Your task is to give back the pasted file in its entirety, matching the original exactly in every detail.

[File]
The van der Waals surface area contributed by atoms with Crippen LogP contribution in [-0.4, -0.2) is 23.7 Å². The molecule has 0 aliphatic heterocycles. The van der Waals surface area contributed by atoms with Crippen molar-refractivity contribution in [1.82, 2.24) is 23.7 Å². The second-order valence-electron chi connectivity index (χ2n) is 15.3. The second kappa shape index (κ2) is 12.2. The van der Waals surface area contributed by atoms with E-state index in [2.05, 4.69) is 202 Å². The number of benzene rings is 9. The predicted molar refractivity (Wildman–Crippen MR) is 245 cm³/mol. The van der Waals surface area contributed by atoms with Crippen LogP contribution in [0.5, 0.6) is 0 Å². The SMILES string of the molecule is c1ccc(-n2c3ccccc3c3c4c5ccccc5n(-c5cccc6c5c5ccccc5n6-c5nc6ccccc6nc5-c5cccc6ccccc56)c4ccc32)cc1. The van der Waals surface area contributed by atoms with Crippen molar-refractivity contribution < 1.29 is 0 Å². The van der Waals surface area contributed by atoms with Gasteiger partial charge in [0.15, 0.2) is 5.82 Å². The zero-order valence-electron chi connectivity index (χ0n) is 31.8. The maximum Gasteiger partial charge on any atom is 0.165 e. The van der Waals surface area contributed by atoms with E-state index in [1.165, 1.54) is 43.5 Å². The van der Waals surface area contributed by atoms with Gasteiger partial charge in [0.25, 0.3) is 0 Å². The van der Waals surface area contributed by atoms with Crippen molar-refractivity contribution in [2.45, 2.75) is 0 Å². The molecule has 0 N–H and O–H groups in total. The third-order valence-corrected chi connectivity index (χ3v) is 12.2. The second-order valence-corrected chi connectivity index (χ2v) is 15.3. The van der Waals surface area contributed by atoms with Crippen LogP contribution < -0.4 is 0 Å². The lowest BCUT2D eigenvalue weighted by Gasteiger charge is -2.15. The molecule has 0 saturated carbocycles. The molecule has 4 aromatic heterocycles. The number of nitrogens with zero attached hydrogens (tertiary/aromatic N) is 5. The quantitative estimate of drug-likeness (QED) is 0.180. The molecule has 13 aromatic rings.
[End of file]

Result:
The van der Waals surface area contributed by atoms with Crippen LogP contribution in [-0.4, -0.2) is 23.7 Å². The molecule has 0 aliphatic heterocycles. The van der Waals surface area contributed by atoms with Crippen molar-refractivity contribution in [1.82, 2.24) is 23.7 Å². The second-order valence-electron chi connectivity index (χ2n) is 15.3. The second kappa shape index (κ2) is 12.2. The van der Waals surface area contributed by atoms with E-state index in [2.05, 4.69) is 202 Å². The number of benzene rings is 9. The predicted molar refractivity (Wildman–Crippen MR) is 245 cm³/mol. The van der Waals surface area contributed by atoms with Crippen LogP contribution in [0.5, 0.6) is 0 Å². The SMILES string of the molecule is c1ccc(-n2c3ccccc3c3c4c5ccccc5n(-c5cccc6c5c5ccccc5n6-c5nc6ccccc6nc5-c5cccc6ccccc56)c4ccc32)cc1. The van der Waals surface area contributed by atoms with Crippen molar-refractivity contribution < 1.29 is 0 Å². The van der Waals surface area contributed by atoms with Gasteiger partial charge in [0.15, 0.2) is 5.82 Å². The zero-order valence-electron chi connectivity index (χ0n) is 31.8. The maximum Gasteiger partial charge on any atom is 0.165 e. The van der Waals surface area contributed by atoms with E-state index in [1.165, 1.54) is 43.5 Å². The van der Waals surface area contributed by atoms with Gasteiger partial charge in [0.25, 0.3) is 0 Å². The van der Waals surface area contributed by atoms with Crippen molar-refractivity contribution in [2.45, 2.75) is 0 Å². The molecule has 0 N–H and O–H groups in total. The third-order valence-corrected chi connectivity index (χ3v) is 12.2. The second-order valence-corrected chi connectivity index (χ2v) is 15.3. The van der Waals surface area contributed by atoms with Crippen LogP contribution < -0.4 is 0 Å². The lowest BCUT2D eigenvalue weighted by Gasteiger charge is -2.15. The molecule has 0 saturated carbocycles. The molecule has 4 aromatic heterocycles. The number of nitrogens with zero attached hydrogens (tertiary/aromatic N) is 5. The quantitative estimate of drug-likeness (QED) is 0.180. The molecule has 13 aromatic rings.